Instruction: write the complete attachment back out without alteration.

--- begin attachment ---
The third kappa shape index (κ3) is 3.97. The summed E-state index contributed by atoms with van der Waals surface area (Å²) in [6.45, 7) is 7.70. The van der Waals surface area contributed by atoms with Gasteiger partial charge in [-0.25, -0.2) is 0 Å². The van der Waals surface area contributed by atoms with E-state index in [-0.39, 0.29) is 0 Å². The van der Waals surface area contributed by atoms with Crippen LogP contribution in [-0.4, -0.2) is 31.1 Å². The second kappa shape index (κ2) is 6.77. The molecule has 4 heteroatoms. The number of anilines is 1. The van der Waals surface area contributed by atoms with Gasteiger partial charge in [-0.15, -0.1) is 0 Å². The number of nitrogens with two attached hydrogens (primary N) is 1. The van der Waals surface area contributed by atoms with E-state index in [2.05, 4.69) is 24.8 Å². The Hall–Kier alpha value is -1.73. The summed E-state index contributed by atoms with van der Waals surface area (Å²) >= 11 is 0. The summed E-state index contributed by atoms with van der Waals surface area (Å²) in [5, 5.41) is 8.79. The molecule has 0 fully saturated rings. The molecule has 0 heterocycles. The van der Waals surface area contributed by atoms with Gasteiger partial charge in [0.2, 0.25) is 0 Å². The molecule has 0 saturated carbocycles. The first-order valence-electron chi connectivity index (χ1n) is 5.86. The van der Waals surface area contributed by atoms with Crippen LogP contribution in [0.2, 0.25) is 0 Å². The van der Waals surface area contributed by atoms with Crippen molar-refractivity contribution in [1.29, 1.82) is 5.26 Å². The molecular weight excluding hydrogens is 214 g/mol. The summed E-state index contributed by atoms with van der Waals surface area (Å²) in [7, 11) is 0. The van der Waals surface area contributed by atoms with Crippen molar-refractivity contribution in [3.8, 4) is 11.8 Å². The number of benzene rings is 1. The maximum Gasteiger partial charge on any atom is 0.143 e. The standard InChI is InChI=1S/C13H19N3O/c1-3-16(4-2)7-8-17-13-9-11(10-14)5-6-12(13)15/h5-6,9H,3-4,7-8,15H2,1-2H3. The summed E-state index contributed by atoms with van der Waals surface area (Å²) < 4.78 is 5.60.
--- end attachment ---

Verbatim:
The third kappa shape index (κ3) is 3.97. The summed E-state index contributed by atoms with van der Waals surface area (Å²) in [6.45, 7) is 7.70. The van der Waals surface area contributed by atoms with Gasteiger partial charge in [-0.25, -0.2) is 0 Å². The van der Waals surface area contributed by atoms with E-state index in [-0.39, 0.29) is 0 Å². The van der Waals surface area contributed by atoms with Crippen LogP contribution in [-0.4, -0.2) is 31.1 Å². The second kappa shape index (κ2) is 6.77. The molecule has 4 heteroatoms. The number of anilines is 1. The van der Waals surface area contributed by atoms with Gasteiger partial charge in [-0.15, -0.1) is 0 Å². The number of nitrogens with two attached hydrogens (primary N) is 1. The van der Waals surface area contributed by atoms with E-state index in [2.05, 4.69) is 24.8 Å². The Hall–Kier alpha value is -1.73. The summed E-state index contributed by atoms with van der Waals surface area (Å²) >= 11 is 0. The summed E-state index contributed by atoms with van der Waals surface area (Å²) in [5, 5.41) is 8.79. The molecule has 0 fully saturated rings. The molecule has 0 heterocycles. The van der Waals surface area contributed by atoms with Gasteiger partial charge in [0.2, 0.25) is 0 Å². The molecule has 0 saturated carbocycles. The first-order valence-electron chi connectivity index (χ1n) is 5.86. The van der Waals surface area contributed by atoms with Crippen LogP contribution in [0.2, 0.25) is 0 Å². The van der Waals surface area contributed by atoms with Crippen molar-refractivity contribution in [1.29, 1.82) is 5.26 Å². The molecular weight excluding hydrogens is 214 g/mol. The summed E-state index contributed by atoms with van der Waals surface area (Å²) in [7, 11) is 0. The van der Waals surface area contributed by atoms with Crippen molar-refractivity contribution in [3.8, 4) is 11.8 Å². The number of benzene rings is 1. The maximum Gasteiger partial charge on any atom is 0.143 e. The standard InChI is InChI=1S/C13H19N3O/c1-3-16(4-2)7-8-17-13-9-11(10-14)5-6-12(13)15/h5-6,9H,3-4,7-8,15H2,1-2H3. The summed E-state index contributed by atoms with van der Waals surface area (Å²) < 4.78 is 5.60.